Aleksander Václav Dvořak Bohatýr-Popovič, you have made one of the five classic mistakes found in the great tragedies: you have run off into the haunted woods with no light.
Even with that thought ringing clear in his head, Alexej could not stop himself. The howling of the shadow mastiffs had been terrifying, and that terror had overwhelmed everything he knew of strategy, tactics, and martial skill. He knew exactly what he needed to do -- stay in the light from Marshall Mercy's shield, and use his guisarme to trip the hounds as they drew near and so control the battlefield -- and yet he had been unable to stop himself from dropping the polearm and running off into the darkness. You are not a frightened child, Lord Řízek, he thought to himself; but to his disgust he was still running.
It was worse now, of course: the underbrush blocked out the light, the steadily-falling rain swallowed all sounds, and he had caromed off enough trees to lose all sense of direction. It was a wonder he hadn't brained himself against one of them. At least the terror was finally fading; if he could get himself back under control he might still find a way back out of this. Even with the Гончие полуночи, the hounds of midnight, and those horrible, strength-stealing shadows all around...
Then he crashed into something new, and decided that he'd better keep running. Whatever it was, it had been large and solid enough to be some sort of boulder... but it had been warm and furry where his cheek had briefly pressed against it, and it had yowled as he put his foot down. On its tail, he thought. O my dear friend Alexej, now is the time to run like the desert birds do when they are chased by hungry cats.
A bolt of lightning traced its way across the sky, its light broken and diluted by the branches overhead but still enough to offer a glimpse of the stone statue of a snake. He twisted in mid-stride and managed to change direction just before he would have collided with it. Behind him, something coughed -- almost hesitantly, but there was an awful lot of lung-space behind that sound. Whatever he'd stepped on, it was big.
Then, abruptly, he crashed into a line of bushes that refused to give; he bounced backwards off them, uninjured but stymied. Something growled in the darkness, ominously close by, and he reached back and drew the great, two-handed flail from the side of his pack. This was no way to fight and he knew it, but he couldn't see any other choice. Swinging the flail back and forth, he began to feel his way along the stubborn line of underbrush.
Something closed around his arm, but he jerked loose at the last moment, then fled along the edge of the brush. He could hear -- almost feel -- the movement in the darkness behind him. Whatever was hunting him was too big for one of the hounds, too solid for one of the shadows. It snapped at him again, ripping at his shoulder, but a chance flicker of lightning showed him a target and he cuffed it on the nose before it could bite down and grab him.
If any gods or goddesses can hear me now, I humbly beg your help. I am Aleksander Václav Dvořak Bohatýr-Popovič, my friends call me Alexej, and I am being hunted by a giant tiger! Unfortunately -- but not surprisingly -- none of the gods appeared to offer him aid. In the stories of his people, they never did -- not for anyone who wasn't already one of their favorites, anyway. Behind him, the tiger let out a snarl that cut through the steady drumming of the rain; it sounded offended.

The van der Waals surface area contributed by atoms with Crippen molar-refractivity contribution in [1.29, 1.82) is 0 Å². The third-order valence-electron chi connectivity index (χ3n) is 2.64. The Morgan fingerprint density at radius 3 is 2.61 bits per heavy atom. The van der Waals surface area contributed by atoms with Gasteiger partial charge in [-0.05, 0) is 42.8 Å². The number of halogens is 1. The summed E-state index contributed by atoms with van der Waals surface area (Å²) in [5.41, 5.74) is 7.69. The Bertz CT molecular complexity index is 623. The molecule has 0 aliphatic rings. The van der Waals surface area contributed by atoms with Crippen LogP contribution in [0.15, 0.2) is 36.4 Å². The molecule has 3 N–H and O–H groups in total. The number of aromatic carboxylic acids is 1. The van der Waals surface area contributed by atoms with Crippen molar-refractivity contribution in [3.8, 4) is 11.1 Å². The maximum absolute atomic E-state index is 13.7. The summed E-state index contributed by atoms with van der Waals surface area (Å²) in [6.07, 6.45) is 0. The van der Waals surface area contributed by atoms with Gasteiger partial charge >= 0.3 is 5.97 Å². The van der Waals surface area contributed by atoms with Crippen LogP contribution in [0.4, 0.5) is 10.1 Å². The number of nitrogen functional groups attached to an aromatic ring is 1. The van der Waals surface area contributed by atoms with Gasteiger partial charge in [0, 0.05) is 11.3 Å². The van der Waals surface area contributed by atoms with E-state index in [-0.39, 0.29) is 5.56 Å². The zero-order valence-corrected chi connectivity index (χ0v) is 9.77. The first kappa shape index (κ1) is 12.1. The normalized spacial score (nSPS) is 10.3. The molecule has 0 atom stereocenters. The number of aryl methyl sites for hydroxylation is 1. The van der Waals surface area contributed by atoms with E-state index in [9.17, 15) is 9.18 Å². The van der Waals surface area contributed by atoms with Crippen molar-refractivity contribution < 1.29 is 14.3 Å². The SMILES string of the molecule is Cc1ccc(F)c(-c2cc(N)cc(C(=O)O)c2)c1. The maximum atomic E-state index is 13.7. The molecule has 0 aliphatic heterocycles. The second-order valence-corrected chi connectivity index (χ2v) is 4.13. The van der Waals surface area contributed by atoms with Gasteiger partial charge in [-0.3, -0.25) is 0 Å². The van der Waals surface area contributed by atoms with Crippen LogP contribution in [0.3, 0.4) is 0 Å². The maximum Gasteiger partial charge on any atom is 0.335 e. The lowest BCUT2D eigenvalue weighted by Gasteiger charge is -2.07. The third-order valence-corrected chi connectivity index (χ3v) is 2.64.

The line of brush curved ahead of him, cutting off his escape, and Alexej turned. He could barely see, but he would have to fight. He swung his flail, and felt it crash against something solid. Then there was another snarl, and the tiger fell on him like a mountain. He felt himself battered between its paws, felt its mouth close around his left shoulder, and felt himself lifted into the air. His armor wasn't enough to save him from this; he knew of no armor that would have been.
He sought for words in the only language that everyone else seemed to understand, and cried: "Is big mistake, tiger friend! I give you sausage if you let me go!"
The tiger either didn't understand, or didn't care. He tried to pull himself free, but the tiger's fangs were sunk into his shoulder and he couldn't get an angle.
Then something else fastened onto his right foot and pulled. Alexej was suddenly stretched horizontal, four feet above the ground, and worried that his joints might give way. Crazily, he thought of the way that the people of this land would sometimes pull on opposite ends of the breastbone of a chicken, and felt a sudden burst of sympathy for the helpless bone.
When the light came, he thought it was because he was dying. It was only when he hit the ground hard that he realized it was coming from Mercy's shield and that his friends had somehow found him. The tigers were snarling at each other, and he thought that the dragon-man paladin had slammed that tree-sized sword of his into one of them. Then Lord Mercy was bending over him, whispering, and suddenly his wounds were closing and his strength was restored. Even better, Mercy was holding his beloved guisarme and placing it in his hands. The man might be a crazy snake priest, but at this moment he was Alexej's best friend in this whole horrible dream-death world.
Alexej tried to say so, but he was never entirely sure if his words came out right in the tongue of Sol Povos.
Still, his friends had come to save him. That was a language all its own, and needed no translation at all.
Note: Alexej is not my character. This was written with permission from (and the approval of) his player, and I've tried to be true to the character.